I have a really hard time seeing myself as a writer; especially as one whose works might endure. That thing that I do hope will endure would most commonly be called my ideas. I'm not sure I have a better word for them. 

As I noted the other day, I'm not really creative. If and when I do write poetry, I have no illusion or expectation that it will read as profound to anyone else, even while it sometimes will to me. Profound here meaning I really like it and want to look at it again sometime. 

So what I write about is more like a scientific principle. I want it to hold up through rigorous testing. That wouldn't make my writing eternal, though it might make what I try to write about a stepping stone toward something better than our current understanding. 

As you might imagine, I'm no great believer in progress. Sure I'm politically progressive, but that doesn't make me a utopian. I'm more a believer in evolutionary principles and think that if and when and as we direct our 'progress' we can only be fighting evolution. Evolution comes as close as I can imagine to a description of the workings of what others might call "God's" mind. 

That's how and why I might describe some of Richard Dawkins' writings as providing me a religious experience, which is, in turn, why I place irony so high on any hierarchy of potentially eternal figures.

So I just realized that a little thing I found and wanted to keep - to put aside - has now gone missing. I can't remember what I did with it. I remember putting it somewhere I would see it, and I remember seeing it, and I thought I must have put it somewhere more likely, but more likely I meant to and didn't and now it's missing. 

It's not like I'm missing something I paid good money for. It's a found object - trash - without value, but I want it. I know that it will be useful at some point in my future. I'm usually right about that. I look around me and am amazed at how much use I've made of little tidbits that I've found and hoarded.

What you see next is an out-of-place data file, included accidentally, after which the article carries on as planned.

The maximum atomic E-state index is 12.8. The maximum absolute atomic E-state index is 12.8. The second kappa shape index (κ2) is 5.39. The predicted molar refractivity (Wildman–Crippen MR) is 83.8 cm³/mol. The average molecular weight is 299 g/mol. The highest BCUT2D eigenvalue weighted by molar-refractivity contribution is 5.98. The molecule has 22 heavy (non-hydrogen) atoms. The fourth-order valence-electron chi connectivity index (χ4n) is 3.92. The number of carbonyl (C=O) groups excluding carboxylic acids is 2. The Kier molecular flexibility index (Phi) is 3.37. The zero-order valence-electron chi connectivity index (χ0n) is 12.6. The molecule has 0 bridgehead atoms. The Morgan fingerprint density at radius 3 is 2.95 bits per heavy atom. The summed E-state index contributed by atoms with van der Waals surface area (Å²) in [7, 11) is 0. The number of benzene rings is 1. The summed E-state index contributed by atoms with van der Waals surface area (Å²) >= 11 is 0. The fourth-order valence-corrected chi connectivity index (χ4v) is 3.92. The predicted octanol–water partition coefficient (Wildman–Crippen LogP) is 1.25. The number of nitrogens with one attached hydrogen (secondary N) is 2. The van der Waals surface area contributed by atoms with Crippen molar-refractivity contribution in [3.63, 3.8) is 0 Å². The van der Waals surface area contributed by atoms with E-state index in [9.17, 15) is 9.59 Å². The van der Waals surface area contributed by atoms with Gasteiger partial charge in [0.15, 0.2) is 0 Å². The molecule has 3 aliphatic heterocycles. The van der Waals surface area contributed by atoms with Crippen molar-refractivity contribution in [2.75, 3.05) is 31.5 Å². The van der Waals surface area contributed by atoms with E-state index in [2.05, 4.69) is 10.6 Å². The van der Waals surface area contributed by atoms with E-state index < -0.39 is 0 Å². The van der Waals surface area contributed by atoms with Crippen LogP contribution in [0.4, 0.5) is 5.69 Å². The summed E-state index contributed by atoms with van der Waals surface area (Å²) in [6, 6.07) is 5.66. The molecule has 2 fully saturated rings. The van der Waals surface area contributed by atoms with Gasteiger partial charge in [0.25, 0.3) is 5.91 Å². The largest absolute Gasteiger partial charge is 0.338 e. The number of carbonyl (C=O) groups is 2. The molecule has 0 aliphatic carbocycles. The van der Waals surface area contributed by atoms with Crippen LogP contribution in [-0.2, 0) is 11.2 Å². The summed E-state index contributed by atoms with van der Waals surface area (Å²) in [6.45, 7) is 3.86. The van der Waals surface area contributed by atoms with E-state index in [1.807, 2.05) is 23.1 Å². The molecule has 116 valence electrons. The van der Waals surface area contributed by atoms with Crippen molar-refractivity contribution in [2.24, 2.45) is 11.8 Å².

So while there may be great stories among my travels, those aren't what I want to hoard. They must have changed me. Such little things compose what is indelible in my mind. Sometimes slights, sometimes near accident, often what others might call miracles. I want those to be meaningful. 

I've called this my private notebook in the sky. Hiding in plain sight, almost nobody reads it (those that do are probably bots). I get precisely zero comments which attempt to be interactive, except in a phishing kind of way. Sometimes I trick myself into being flattered by what seems an honest comment.

Mostly I just keep trying for clarity. I know it doesn't seem that way, but I am very trying. I know. I am trying hardly. 

Yes indeed that's about as funny as I get. But I do really care. I really do. 

I found it! On the ground just where I’d moved the chair on which I’d placed it. I know you’d want to know.